you’re doing it all wrong!
One of the best aspects of being in the coaching space is collaborating with like-minded, like-hearted women. Being a contributor to a community called Kuel Life is an opportunity that has allowed me to share my expertise and benefit from the wisdom of other “Second Act Sisters.” This week’s blog post, “You’re doing it all wrong,” was originally published on Kuel Life—it was one of those moments when I thought, “I just don’t know what to write about today,” … then discovered I had a LOT more to say about the topic of burnout! Thanks to Jack Perez, Second-Act-Sister-in-Charge, for the permission to repost it here. (Jack’s a great writer, and her blog on the site, Jack’s Smack, always has me laughing out loud—sometimes through the tears.) Be sure to check out Kuel Life, become a member, and tell Jack I sent you!
what’s the best way to eat?
The respondents are given a list of eating styles to choose from, ranging from carnivore to what my father used to call vegeterrorist, from low to high carb, low to high protein, low to high fat.
And yes, they do have to option to click more than one answer and to choose “other” and describe it.
Most of the time, there’s at least one smarty-pants participant. You know the one—she’s got all the right answers and given the chance (or if you just happen to pause for a breath) she’ll tell you so.
I can say that because I used to be that woman. I was a straight-A, Valedictorian, rule-following, good girl who proved her worth in the world by knowing all. the. answers. Always.
And I’ve turned into the woman who likes to give my younger self her comeuppance because I’ve learned that none of us needs to prove our worth in the world—if we’re on the planet, we are worthy of love and respect.
So the answer to the question of “What’s the best way to eat?” is a non-answer, “None of the above,” because while there are some principles of healthy eating—whole foods cooked from scratch and eaten in moderation with mindfulness and gratitude—no one eating style works for everyone.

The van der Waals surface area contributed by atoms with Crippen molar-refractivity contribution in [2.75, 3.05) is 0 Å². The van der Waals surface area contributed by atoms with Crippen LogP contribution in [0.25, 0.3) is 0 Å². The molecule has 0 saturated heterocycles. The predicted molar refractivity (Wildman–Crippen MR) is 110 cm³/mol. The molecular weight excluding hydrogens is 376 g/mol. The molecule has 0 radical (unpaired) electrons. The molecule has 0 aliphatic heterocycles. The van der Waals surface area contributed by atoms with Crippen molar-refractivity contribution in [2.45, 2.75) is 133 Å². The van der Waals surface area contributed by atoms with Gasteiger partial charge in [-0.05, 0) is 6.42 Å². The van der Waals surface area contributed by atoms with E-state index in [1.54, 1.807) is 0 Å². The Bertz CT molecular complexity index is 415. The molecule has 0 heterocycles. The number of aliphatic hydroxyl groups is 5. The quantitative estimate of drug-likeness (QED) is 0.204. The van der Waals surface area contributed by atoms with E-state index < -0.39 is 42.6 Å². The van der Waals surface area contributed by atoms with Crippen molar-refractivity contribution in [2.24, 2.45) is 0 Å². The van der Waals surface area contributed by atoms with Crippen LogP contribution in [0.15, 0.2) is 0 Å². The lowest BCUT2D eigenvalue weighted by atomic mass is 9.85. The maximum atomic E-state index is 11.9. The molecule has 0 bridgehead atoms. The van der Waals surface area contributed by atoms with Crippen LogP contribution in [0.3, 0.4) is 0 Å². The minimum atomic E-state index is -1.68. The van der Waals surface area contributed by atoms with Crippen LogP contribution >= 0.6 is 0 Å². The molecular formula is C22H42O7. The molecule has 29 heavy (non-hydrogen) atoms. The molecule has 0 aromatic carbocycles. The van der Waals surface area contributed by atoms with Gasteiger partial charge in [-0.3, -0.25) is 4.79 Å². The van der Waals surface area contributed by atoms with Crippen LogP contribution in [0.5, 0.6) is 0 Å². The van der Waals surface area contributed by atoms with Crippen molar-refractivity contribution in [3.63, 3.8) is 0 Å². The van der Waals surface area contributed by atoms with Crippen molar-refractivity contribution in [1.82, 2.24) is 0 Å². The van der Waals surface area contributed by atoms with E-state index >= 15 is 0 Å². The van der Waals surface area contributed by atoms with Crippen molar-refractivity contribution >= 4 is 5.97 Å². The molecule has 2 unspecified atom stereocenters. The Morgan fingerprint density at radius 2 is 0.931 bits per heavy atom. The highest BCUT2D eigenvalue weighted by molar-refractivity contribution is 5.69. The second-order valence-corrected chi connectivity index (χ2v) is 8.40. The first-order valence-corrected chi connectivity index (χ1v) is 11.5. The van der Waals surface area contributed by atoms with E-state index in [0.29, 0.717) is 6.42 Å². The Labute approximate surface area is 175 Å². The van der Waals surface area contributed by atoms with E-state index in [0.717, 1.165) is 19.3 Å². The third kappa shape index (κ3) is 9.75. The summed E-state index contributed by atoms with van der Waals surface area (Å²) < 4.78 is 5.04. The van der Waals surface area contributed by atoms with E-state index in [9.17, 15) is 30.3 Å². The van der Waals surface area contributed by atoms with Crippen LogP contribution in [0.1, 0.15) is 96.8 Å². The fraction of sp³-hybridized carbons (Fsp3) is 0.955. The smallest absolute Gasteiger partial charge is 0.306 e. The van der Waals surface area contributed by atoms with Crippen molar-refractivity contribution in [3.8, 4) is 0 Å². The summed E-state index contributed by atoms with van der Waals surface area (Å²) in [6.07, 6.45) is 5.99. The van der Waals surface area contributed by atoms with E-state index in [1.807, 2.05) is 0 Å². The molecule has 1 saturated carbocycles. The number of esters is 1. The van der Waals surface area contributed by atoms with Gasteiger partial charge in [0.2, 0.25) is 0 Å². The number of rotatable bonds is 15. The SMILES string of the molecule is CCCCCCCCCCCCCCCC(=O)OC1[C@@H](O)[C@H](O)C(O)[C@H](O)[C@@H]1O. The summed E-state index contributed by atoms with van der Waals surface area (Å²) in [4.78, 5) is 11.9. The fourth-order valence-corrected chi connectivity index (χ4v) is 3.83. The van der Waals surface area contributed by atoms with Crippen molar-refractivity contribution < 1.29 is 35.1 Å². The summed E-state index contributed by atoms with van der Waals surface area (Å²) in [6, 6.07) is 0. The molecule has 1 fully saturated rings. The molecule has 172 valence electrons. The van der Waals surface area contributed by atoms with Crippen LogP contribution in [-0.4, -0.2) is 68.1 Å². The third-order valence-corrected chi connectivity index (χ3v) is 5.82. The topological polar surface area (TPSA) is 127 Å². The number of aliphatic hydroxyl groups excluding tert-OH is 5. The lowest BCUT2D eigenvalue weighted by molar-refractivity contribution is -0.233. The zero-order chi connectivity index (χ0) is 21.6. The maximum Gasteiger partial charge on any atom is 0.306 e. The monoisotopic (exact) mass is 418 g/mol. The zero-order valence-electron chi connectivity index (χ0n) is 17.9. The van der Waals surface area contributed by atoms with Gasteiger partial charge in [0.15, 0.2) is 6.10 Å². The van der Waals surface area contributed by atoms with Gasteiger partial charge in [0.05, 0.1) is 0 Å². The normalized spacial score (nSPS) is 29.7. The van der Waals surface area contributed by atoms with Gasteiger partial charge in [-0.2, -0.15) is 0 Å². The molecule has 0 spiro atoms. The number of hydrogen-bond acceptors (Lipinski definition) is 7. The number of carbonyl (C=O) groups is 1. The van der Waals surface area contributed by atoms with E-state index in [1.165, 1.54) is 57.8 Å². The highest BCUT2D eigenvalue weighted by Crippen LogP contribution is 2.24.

You have my permission to treat anyone who proselytizes about their eating style the same way you treat anyone who tries to convince you that their politics is the right one or to convert you to their (one, true) faith.
how well do you handle stress?
When I do workshops or group coaching around stress and burnout, the first question I ask participants is, “On a scale of 1–10, with 1 being “terribly” and 10 being “without a problem,” how do you handle stress?”
Ooo—there she is again! That one who confidently answers with a 10 and goes on to tell everyone at length about how she’s meditated (breathed, chanted, yoga-ed, tapped…) her way out of all stress she encounters.
Now, given the story above you probably know I’m about to give my former self a proper smackdown. And you’re right.
Only this time, it’s about changing the question rather than giving the answer.
All you overachievers take a seat. (Please.) Do you really want us to know that you are getting an A+ in stress management? Because we know you’re just passing—not as in barely passing the test but as in you’re showing the world one face and hiding what’s really going on behind that façade.
For me, the question is not “How well do you handle stress?” but “Why are you in a position where you have to handle stress?”
And more importantly, “What can we do to remove—or at least mitigate—the stress in our lives?”
5 Ps to ponder
In a clever, image-heavy piece for The Apopka Voice, Ethan Brooks writes about Bob the Juggler and his furry friend, Hamster Jack, who knows the secret (the 3 Ps) that will prevent Bob from spiraling from stress into burnout, keep him from moving from productive to unproductive to antiproductive (the point at which your mistakes are costing your colleagues time to fix them).
These 3 Ps are: priorities, positive constraints, and psychology.
Brooks makes an interesting discovery when he looks up the word “priorities:” did you know that, prior to WWII, the word was used almost exclusively in its singular form? Because really—if you have more than one priority, it’s a bit of an oxymoron cloaked in a single word!
And yet, how many of us are graded at work on our ability to perform at a high level because we are able to juggle a number of important projects?
According to studies cited by Brooks, it’s been shown that humans work more productively when they work less—the “work smarter, not harder” movement, which goes along with the whole lifehacking movement which, I’m delighted to hear, is on its way out. Amen to that, I say.
Hamster Jack wisely suggests that performing at the highest level while not protecting our ability to perform at the highest level is what leads to burnout, and he gives some tips (dare I say hacks?) for protecting that ability, AKA self care.
Um, that’s only 3
You’re right! Brooks offers 3 Ps: priorities, positive constraints, and psychology.
And I want you to take a close look at two more Ps that Brooks’s piece is rife with: performance and productivity.